The museum is in part of the ground floor of the Fort, in a series of vaulted rooms off a long corridor. More than 500 original photos, documents and objects (such as rifles and mortar shells) are displayed, divided into different thematic units: the fort’s history; the preparations for defence; Serbian and Montenego aggression in 1991; the liberation of the Croatian south in 1992; suffering of the population; and damage to civil buildings and cultural monuments in the Dubrovnik area.
All the information boards and explanations are in Croatian and English, luckily. The descriptions are very dense and detailed, with way too much information to take in during one visit.
Here are just a few factoids: Under “Preparation” we see photos of famous structures boarded up where possible, such as the Big Onofrio Fountain and the monument to Ivan Gundulic.
Under “Suffering of the Historic Center and Cultural Monuments we learn that the first bombardment was on 23-24 October 1991. After that there were repeated bombardments, with the enemy army using guided missiles, mortar shells and artillery projectiles of all calibers. The detonation of these damaged the structural integrity of most buildings. Almost none of the important buildings in the protected heritage area were left unscathed. For example, Stradun had 45 direct hits, the Franciscan Convent 37 direct hits, the City walls 40 locations hit. Nine palaces were completely burned down.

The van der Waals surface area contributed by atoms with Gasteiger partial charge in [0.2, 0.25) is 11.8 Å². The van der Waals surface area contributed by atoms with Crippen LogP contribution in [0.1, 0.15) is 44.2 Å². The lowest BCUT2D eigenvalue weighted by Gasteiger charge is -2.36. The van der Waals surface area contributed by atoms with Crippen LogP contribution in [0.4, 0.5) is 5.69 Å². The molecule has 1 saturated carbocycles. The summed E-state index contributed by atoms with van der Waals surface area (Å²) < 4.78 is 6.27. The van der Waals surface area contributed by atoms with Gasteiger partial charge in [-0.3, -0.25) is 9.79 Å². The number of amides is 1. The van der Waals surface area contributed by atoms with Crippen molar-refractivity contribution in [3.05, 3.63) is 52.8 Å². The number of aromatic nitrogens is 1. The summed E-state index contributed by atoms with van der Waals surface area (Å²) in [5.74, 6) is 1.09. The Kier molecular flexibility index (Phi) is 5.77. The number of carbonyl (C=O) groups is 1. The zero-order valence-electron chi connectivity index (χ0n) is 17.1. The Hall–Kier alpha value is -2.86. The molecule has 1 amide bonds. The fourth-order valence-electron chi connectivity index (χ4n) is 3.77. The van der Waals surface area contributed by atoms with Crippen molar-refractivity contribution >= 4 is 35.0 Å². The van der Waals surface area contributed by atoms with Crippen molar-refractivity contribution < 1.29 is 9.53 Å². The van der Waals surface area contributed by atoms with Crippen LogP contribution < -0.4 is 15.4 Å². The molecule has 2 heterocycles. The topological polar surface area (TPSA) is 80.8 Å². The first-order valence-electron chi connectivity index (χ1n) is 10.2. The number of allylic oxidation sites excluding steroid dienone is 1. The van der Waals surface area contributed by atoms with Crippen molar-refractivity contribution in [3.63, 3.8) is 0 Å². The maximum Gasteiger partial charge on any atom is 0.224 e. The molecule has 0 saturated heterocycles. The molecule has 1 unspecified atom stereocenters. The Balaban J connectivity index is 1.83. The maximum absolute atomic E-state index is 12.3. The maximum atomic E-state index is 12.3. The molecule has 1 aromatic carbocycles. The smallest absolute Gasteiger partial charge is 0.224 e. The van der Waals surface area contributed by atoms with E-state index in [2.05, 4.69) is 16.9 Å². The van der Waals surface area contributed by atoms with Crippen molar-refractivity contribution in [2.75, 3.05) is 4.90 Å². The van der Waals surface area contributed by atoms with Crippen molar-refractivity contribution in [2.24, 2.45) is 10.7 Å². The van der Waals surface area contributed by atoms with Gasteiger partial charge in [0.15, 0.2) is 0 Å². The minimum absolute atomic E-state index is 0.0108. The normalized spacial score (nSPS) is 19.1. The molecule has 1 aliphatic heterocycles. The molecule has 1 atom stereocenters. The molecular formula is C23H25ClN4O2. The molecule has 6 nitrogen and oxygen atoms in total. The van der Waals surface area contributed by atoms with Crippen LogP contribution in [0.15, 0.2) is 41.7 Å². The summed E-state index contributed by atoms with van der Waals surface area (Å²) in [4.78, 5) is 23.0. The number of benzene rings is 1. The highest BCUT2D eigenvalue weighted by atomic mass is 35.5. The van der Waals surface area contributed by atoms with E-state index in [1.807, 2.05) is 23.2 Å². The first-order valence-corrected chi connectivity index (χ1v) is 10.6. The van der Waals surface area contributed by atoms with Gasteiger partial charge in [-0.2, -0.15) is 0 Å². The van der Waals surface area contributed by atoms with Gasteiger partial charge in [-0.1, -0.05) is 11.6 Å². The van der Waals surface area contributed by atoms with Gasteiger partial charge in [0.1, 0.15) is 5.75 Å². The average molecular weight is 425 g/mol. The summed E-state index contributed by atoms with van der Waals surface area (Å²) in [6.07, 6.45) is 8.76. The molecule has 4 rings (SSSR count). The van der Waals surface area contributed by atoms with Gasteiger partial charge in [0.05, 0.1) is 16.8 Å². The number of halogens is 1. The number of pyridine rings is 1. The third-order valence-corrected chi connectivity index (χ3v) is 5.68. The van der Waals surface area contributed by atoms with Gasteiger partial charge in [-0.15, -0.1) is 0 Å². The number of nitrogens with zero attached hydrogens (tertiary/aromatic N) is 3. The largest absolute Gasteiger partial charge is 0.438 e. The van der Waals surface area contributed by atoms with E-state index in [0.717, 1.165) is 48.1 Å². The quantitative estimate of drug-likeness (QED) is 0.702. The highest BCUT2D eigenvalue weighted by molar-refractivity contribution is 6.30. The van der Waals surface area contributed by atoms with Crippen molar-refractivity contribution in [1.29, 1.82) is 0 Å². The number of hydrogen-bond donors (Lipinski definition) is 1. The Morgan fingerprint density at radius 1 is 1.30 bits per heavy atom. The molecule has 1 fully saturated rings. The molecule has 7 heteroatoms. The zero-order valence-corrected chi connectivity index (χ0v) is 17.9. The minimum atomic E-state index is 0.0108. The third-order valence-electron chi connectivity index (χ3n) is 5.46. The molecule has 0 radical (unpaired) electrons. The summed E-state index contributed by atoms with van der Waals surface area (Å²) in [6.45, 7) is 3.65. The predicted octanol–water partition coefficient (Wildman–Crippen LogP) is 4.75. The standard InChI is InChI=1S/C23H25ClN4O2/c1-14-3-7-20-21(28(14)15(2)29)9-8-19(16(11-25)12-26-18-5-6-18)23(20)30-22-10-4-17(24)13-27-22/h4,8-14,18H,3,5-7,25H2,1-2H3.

The whole exhibition is rather disturbing, on many counts—it shows how awful the attacks on Dubrovnik were; and how war brings out the worst in some people, with total disregard for loss of life or loss of historical or cultural assets. It also shows us how any event can be interpreted in different ways, as this museum sees the war only from the Dubrovnik/Croatia point of view. What happened to them here was awful and atrocious and the people of Dubrovnik were largely innocent victims, but at the same time the Croatian army elsewhere was also bombarding other innocent people. Think of the Old Bridge in Mostar (Bosnia-Herzegovina), for example, which the Croats shelled in November 1993.
However, it is an important museum to visit and does spotlight a huge turning point in the history of this glorious city.